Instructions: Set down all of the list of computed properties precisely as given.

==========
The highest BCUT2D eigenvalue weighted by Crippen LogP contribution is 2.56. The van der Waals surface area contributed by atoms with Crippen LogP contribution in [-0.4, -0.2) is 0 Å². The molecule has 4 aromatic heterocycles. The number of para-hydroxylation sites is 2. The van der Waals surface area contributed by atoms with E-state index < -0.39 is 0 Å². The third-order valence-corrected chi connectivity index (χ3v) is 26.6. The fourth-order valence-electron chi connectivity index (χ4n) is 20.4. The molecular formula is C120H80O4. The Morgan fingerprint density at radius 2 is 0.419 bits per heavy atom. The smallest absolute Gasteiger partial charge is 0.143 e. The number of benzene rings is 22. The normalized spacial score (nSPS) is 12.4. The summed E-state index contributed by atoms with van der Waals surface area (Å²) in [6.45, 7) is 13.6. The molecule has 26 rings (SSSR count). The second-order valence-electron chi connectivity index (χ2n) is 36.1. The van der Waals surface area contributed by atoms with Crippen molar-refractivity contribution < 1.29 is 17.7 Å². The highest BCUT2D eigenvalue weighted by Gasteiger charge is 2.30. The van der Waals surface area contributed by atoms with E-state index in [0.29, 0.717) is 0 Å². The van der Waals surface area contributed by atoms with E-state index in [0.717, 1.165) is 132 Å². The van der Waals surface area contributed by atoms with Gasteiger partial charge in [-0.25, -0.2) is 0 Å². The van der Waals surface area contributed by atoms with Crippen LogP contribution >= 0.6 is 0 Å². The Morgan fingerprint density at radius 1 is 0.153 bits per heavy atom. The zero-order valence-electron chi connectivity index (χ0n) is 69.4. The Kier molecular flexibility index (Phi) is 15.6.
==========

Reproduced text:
The highest BCUT2D eigenvalue weighted by Crippen LogP contribution is 2.56. The van der Waals surface area contributed by atoms with Crippen LogP contribution in [-0.4, -0.2) is 0 Å². The molecule has 4 aromatic heterocycles. The number of para-hydroxylation sites is 2. The van der Waals surface area contributed by atoms with E-state index < -0.39 is 0 Å². The third-order valence-corrected chi connectivity index (χ3v) is 26.6. The fourth-order valence-electron chi connectivity index (χ4n) is 20.4. The molecular formula is C120H80O4. The Morgan fingerprint density at radius 2 is 0.419 bits per heavy atom. The smallest absolute Gasteiger partial charge is 0.143 e. The number of benzene rings is 22. The normalized spacial score (nSPS) is 12.4. The summed E-state index contributed by atoms with van der Waals surface area (Å²) in [6.45, 7) is 13.6. The molecule has 26 rings (SSSR count). The second-order valence-electron chi connectivity index (χ2n) is 36.1. The van der Waals surface area contributed by atoms with Crippen molar-refractivity contribution < 1.29 is 17.7 Å². The highest BCUT2D eigenvalue weighted by Gasteiger charge is 2.30. The van der Waals surface area contributed by atoms with E-state index in [0.29, 0.717) is 0 Å². The van der Waals surface area contributed by atoms with E-state index in [0.717, 1.165) is 132 Å². The van der Waals surface area contributed by atoms with Gasteiger partial charge in [-0.25, -0.2) is 0 Å². The van der Waals surface area contributed by atoms with Crippen LogP contribution >= 0.6 is 0 Å². The Morgan fingerprint density at radius 1 is 0.153 bits per heavy atom. The zero-order valence-electron chi connectivity index (χ0n) is 69.4. The Kier molecular flexibility index (Phi) is 15.6.